Painting Over Glossy Wood


  #1  
Old 08-21-01, 03:21 PM
deannicholas
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Unhappy

Has anyone ever just painted over a glossy laquered wood (trim and doors) and had good results? I have had both sides of the "sand the gloss off" advice. Just wanted to see if anyone has any real world experience of the paint chipping off or peeling off if one has not sanded. Thanks all.



Dean
 
  #2  
Old 08-22-01, 04:18 AM
mikejmerritt
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deannicholas, If you know you have lacquer paint now sanding will only help new paint stay to a degree and you are looking for trouble if you use regular house paint over it without a good sanding and a shellac based primer sealer.....Mike
 
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Old 08-22-01, 07:10 AM
deannicholas
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Thanks

Thanks Mike, This is shiny wood trim around the doors and on baseboards. I know that it is glossy, not sure if it is varnish or laquer, I do have wood primer that I am goin to use 1st before the paint, so is your advice to sand clean prime and paint?

Thanks again,

Dean
 
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Old 08-23-01, 04:22 PM
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Smile Painting over glossy wood

deannicholas: Around four years ago, in a fit of enthusiasm, i painted the wood trim around my bathroom mirror. The wood had some sort of laquer or varnish on it, and all i did was sand the varnish to remove the gloss(i used 220 grit), masked the mirror, then sprayed it(no undercoat, just topcoat) with enamel from a spray can. The finished product looks great, no paint has fallen off, and it's easily cleaned. My figuring was that the varnish acted as a kind of undercoat as long as all gloss was removed, and the surface preped properly, hope this helps!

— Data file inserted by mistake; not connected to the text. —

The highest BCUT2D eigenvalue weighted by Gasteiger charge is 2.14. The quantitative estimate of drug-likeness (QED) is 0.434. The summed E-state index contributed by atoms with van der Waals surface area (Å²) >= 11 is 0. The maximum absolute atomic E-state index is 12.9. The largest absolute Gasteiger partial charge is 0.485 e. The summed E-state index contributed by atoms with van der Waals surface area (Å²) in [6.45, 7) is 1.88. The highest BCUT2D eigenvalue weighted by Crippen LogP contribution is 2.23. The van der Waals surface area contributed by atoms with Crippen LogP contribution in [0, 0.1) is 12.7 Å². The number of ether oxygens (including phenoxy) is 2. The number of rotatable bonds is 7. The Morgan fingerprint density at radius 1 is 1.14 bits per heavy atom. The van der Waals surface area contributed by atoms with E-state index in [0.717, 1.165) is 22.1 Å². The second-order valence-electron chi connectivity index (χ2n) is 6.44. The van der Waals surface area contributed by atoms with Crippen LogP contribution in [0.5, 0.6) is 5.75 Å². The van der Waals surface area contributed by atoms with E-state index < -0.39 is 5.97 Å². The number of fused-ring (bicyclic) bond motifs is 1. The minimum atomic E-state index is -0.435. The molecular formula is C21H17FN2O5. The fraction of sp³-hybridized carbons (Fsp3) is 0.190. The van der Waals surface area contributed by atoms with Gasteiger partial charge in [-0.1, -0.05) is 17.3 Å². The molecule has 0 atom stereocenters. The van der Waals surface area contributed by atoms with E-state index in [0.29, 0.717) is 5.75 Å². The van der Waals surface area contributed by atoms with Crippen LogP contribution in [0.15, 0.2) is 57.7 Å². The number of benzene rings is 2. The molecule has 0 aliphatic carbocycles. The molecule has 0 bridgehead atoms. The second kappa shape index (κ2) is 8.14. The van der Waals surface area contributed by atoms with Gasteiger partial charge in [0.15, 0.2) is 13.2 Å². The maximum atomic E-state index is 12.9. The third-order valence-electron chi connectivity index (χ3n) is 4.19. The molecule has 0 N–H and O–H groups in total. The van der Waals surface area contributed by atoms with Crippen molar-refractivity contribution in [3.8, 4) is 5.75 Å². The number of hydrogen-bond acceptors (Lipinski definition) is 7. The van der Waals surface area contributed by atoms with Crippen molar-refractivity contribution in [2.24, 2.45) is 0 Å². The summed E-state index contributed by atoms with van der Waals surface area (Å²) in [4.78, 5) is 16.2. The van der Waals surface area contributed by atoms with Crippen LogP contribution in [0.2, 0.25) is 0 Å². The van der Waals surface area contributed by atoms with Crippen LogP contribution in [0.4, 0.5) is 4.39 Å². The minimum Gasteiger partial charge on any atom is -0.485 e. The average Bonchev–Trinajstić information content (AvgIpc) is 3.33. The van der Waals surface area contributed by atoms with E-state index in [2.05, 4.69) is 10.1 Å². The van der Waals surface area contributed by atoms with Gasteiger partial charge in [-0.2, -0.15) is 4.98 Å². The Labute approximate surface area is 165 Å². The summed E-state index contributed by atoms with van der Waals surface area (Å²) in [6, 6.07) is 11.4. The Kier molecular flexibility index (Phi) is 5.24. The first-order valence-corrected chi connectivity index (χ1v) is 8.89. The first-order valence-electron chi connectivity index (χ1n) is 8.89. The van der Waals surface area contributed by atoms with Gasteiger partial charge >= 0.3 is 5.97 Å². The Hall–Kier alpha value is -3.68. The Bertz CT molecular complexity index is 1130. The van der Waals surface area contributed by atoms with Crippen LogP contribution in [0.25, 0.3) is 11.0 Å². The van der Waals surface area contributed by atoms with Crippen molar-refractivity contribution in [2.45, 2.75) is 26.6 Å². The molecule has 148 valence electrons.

#5  
Old 08-24-01, 05:07 AM
fewalt's Avatar
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Dean,
I can almost guarantee no one brushed on lacquer. Don't waste your time with a coat of primer. The poly coat you have is a primer for your paint. Do as previously suggested, just sand lightly to give the paint something to hang on to. It may take two coats for a good cover, so priming is just unneeded work.
fed
 
  #6  
Old 08-26-01, 05:46 AM
mikejmerritt
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No doubt good luck has been found doing things in many different ways and what it comes down to in the business is decreasing the odds of disaster. When I look a home owner in the eye and tell them "I can do this for X amount and it will hold up" I have to get the odds going my way whatever it takes. If I do one iffy thing on some part of a home and have trouble out of 1 in 10 I have something like 12-15 sometimes big problems a year and that won't do if I want to work next year. After whatever prep if a surface is questionable a coat of correct primer is a small chore and price to pay for the assurance that all that comes after is going to be all it should and if going with two coats the primer can be tinted to some degree toward the final color and nothing is really lost and a great deal gained....Mike
 
 

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